He seems to have no coping mechanism except this "crying a lot".  Having a constantly weeping adult toddler on my hands would drive me crazy!  

Life is all too short, OP. Forget "stepping away".  Please, step out of this danse macabre altogether.

The idea of "managing" a man they way you describe is beyond alien to me.  

 

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  • 2 weeks later...

Well, I focused this post on what I am doing wrong, not him (after all, I can only change myself), but yes, I am very aware of his issues. I am aware that he does not have any coping mechanisms (no healthy one at least - his default coping mechanism is avoidance/escape), he has difficulties controlling his negative emotions most of the time (be it sadness, fear, regret or stress), he is unable to set any boundaries with his parents, he is a massive people-pleaser to the point of putting other people’s happiness over his (his parents even explicitly told him that their happiness is more important than his, and while he is extremely angry and resentful at them, he does not act on these feelings), and he is overly sensitive to criticism or any form of disapproval (even a mere difference of opinion is going to be tough for him and he will remember it for years). Some of it is probably obvious from my previous posts.

So yes, it is often unattractive and it does sometimes drive me crazy but I do believe that anyone can become the person they want to be as long as they want to and they put in the necessary effort. He has been going to therapy every week for the past 3 months and this has uncovered a lot of issues (not all of the above yet, but quite a few) that he is currently working on. For me, deciding to go to therapy (on his own, before the breakup) and stick to it IS a sign that he is acknowledging that he has issues and that he is willing to work on them.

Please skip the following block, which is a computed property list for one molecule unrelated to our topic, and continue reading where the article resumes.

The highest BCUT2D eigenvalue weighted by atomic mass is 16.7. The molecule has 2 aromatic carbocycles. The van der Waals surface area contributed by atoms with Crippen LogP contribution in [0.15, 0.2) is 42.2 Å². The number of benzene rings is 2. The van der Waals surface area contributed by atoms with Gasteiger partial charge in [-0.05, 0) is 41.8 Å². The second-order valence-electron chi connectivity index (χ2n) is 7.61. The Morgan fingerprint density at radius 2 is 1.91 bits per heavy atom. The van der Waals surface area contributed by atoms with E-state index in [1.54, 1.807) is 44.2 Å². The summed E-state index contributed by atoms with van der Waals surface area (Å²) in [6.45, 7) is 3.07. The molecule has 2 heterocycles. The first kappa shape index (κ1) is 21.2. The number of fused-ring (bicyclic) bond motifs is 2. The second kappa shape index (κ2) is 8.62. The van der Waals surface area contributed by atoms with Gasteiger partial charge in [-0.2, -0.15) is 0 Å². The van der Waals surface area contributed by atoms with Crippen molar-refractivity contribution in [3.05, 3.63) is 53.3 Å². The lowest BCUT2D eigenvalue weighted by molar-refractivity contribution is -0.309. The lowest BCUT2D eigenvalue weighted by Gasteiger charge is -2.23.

I’m not saying that I’m going to wait forever, as I said, there needs to be some tangible and consistent improvement, and if he quits therapy (unlikely) or is not 100% into it (more possible but not very likely as he has been enjoying his sessions a lot), I will get out (or actually not “get in” in the first place). And on my part, if I can’t loosen up a bit and trust that things will be fine without my constant guidance, it will also not work. The good thing is that this time apart has been very useful for me to see the issues (mine too) with much more clarity, so I know that I will be able to move on without difficulty if we don’t work out. I have coped really well with the breakup (I’m a little surprised that it was not harder actually), so I definitely don’t “need” to be with him - maybe that’s normal since I’m the one who broke up, I don’t know, I obviously still love him very much, but I don’t feel the need to be with him, I just think we can be great together. I also know myself and I know that I would regret it if I didn’t give him a chance to surprise me. But on the other side, it might also be my determination/stubbornness speaking.

Am I delusional/wrong to plan to do that? I hesitated a bit to respond, but if you have any insights, even telling me that I’m crazy, I will definitely read very carefully and reflect on them.